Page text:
Learning videos are an effective tool that can help you deliver educational content to audiences while also keeping the material engaging and fun to watch. The creation of both engaging and informative educational videos, though, requires extensive experience in this field and carrying out all the production steps in a particular order.
In today’s blog, we’ll show how to make an educational video that not only looks good but can also reach its projected goals 🚀
- Before Creating Educational Videos, It’s Important to Keep in Mind Certain Points
- Making Educational Videos That Actually Work
- How to Make Educational Videos: 3 Main Steps to Follow
- Ways to Make Educational Videos More Engaging and Captivating
- How Long Does It Take to Make an Educational Video
- How Much Does It Cost to Make an Educational Video
- Blue Carrot Experience in Making Educational Videos
- Final Thoughts
Having a clear understanding of what you want to achieve with your project will allow you to select visual tools and engagement techniques that will fit your expectations the best. You need to define the outcomes you want your video to produce and determine if you want your viewers to learn new information, acquire certain skills, or maybe practice what they already know.
Aside from that, setting clear goals can help you define the appropriate level of knowledge depth for your video or course and outline the core messages. For more about these aspects and how to draw and make educational videos, read our e-learning video guide:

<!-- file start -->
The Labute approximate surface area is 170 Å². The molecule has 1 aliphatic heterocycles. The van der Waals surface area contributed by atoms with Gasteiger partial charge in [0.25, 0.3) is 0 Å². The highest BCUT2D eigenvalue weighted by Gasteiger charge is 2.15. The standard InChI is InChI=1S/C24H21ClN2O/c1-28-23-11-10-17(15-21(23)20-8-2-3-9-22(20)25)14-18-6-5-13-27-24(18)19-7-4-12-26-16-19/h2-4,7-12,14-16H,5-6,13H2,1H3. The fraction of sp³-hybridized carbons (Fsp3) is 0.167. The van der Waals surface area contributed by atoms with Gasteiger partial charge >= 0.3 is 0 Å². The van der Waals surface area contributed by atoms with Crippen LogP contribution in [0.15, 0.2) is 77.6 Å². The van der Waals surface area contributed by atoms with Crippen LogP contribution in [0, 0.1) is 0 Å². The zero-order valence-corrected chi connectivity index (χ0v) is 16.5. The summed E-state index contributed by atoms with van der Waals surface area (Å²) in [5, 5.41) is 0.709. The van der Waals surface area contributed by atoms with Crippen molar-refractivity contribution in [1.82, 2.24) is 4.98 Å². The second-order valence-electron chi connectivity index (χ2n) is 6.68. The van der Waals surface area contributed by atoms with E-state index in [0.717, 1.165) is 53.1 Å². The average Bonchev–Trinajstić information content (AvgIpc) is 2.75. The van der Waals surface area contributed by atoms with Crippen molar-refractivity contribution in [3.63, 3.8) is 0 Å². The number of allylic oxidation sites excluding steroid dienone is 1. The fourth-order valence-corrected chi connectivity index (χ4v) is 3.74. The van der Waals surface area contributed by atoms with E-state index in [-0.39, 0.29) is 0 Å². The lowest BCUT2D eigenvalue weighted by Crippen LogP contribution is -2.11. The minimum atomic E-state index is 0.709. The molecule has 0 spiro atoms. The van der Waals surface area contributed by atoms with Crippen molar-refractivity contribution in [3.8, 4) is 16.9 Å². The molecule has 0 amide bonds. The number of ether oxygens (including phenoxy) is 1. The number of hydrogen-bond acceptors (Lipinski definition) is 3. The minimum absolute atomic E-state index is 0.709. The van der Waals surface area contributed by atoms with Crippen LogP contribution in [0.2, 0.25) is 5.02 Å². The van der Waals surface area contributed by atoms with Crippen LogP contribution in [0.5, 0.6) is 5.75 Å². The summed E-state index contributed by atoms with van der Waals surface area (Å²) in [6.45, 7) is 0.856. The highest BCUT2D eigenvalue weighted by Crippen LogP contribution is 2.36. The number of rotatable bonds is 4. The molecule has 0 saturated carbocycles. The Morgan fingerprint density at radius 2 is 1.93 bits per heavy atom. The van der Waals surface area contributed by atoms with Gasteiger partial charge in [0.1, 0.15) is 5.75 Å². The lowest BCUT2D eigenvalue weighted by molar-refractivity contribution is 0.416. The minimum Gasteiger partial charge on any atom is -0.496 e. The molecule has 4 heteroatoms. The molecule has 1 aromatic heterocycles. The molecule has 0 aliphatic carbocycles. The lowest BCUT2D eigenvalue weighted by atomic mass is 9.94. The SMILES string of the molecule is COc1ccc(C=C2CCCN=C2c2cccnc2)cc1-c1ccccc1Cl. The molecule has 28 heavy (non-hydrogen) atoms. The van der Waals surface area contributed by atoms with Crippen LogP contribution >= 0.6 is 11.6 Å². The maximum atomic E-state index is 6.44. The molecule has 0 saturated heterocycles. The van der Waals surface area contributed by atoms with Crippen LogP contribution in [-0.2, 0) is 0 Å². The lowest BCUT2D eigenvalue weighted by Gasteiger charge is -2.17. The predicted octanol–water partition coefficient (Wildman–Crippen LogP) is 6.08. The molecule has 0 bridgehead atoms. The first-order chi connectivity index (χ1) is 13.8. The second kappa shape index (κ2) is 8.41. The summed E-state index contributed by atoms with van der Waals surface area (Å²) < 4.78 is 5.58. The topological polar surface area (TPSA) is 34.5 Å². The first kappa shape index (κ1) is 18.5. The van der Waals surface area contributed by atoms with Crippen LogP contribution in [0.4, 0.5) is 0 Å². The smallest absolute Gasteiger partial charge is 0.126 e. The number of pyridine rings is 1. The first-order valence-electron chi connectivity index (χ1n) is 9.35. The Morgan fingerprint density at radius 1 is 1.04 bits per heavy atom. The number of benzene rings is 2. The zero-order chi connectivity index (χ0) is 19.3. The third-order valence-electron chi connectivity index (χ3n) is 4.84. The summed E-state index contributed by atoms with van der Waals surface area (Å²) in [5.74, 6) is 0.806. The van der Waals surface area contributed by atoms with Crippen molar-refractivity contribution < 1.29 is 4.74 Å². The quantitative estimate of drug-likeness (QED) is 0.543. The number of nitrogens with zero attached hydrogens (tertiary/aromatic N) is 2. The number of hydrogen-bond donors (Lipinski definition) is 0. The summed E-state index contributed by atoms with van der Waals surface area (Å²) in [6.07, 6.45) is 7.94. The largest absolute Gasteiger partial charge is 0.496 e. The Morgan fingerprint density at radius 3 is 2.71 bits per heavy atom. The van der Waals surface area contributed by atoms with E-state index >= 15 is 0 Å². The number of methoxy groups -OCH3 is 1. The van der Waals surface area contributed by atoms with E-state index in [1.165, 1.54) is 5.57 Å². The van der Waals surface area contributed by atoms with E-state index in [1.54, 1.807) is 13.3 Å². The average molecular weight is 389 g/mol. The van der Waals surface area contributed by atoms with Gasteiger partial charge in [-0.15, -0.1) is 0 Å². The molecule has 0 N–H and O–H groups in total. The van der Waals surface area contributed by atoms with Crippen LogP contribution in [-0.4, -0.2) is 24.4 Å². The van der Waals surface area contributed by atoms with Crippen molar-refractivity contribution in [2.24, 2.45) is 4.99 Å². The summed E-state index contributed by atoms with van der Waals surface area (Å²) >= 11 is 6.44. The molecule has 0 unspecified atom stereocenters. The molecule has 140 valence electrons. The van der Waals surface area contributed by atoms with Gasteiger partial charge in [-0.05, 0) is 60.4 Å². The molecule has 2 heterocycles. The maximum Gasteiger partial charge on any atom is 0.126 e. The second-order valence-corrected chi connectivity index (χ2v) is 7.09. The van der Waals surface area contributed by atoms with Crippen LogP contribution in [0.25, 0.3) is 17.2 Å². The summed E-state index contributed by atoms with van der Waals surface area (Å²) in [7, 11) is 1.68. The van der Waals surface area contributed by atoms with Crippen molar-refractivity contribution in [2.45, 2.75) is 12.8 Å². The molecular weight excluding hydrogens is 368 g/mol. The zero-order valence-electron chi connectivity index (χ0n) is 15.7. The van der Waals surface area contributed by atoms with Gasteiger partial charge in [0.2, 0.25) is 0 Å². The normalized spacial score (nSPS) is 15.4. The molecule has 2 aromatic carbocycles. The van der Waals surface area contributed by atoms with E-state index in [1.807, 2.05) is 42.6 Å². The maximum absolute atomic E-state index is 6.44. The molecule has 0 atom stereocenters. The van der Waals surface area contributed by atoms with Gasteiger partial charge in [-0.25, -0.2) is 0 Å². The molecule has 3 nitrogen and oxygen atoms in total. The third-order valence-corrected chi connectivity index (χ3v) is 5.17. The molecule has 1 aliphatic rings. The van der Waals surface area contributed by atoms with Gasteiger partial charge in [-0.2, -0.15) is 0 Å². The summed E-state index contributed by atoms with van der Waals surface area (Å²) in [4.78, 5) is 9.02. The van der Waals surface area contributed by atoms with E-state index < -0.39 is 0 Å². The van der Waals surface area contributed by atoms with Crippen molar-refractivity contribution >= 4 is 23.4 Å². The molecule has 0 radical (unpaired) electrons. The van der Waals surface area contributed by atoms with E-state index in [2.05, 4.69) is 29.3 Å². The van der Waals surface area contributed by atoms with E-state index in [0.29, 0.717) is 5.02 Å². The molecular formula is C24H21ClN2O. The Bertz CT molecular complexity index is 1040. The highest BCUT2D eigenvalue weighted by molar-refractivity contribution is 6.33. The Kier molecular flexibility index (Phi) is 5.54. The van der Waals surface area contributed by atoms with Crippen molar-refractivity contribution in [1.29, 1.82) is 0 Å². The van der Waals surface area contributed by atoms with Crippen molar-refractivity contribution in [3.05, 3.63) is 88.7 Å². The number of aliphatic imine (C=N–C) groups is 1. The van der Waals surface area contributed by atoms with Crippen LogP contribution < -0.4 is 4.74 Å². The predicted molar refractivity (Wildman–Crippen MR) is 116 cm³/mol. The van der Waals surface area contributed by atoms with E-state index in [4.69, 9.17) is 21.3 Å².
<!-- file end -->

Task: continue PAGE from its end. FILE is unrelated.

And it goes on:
In the case of educational video courses where you need to produce hours of content, it’s important to have a clear course structure organized beforehand. All the content needs to be broken down into manageable chunks or sections and presented in a logical sequence to the learner. That’s how you ensure they will be able to follow and understand the material, and what’s more important, is that your video will be able to perform as expected.
Educational videos and video courses may deal with difficult topics, statistics, scientific facts to support the statements, and so on. Obviously, such information has to come from someone — likely Subject Matter Experts (SMEs) in particular.
Aside from providing actual content for your educational video, SMEs can also give you an understanding of how to work with complex subjects to make sure they get presented in an easy-to-understand way to a learner. By doing so not only will you be able to make your video informative but also engaging and interesting to watch — even if it’s not a full-size e-learning course, but just a short explainer video:
All effective educational videos get created with a specific goal in mind — to produce an outcome that can be measured or observed. So, let’s go over some basic tips that can help ensure your video can do that.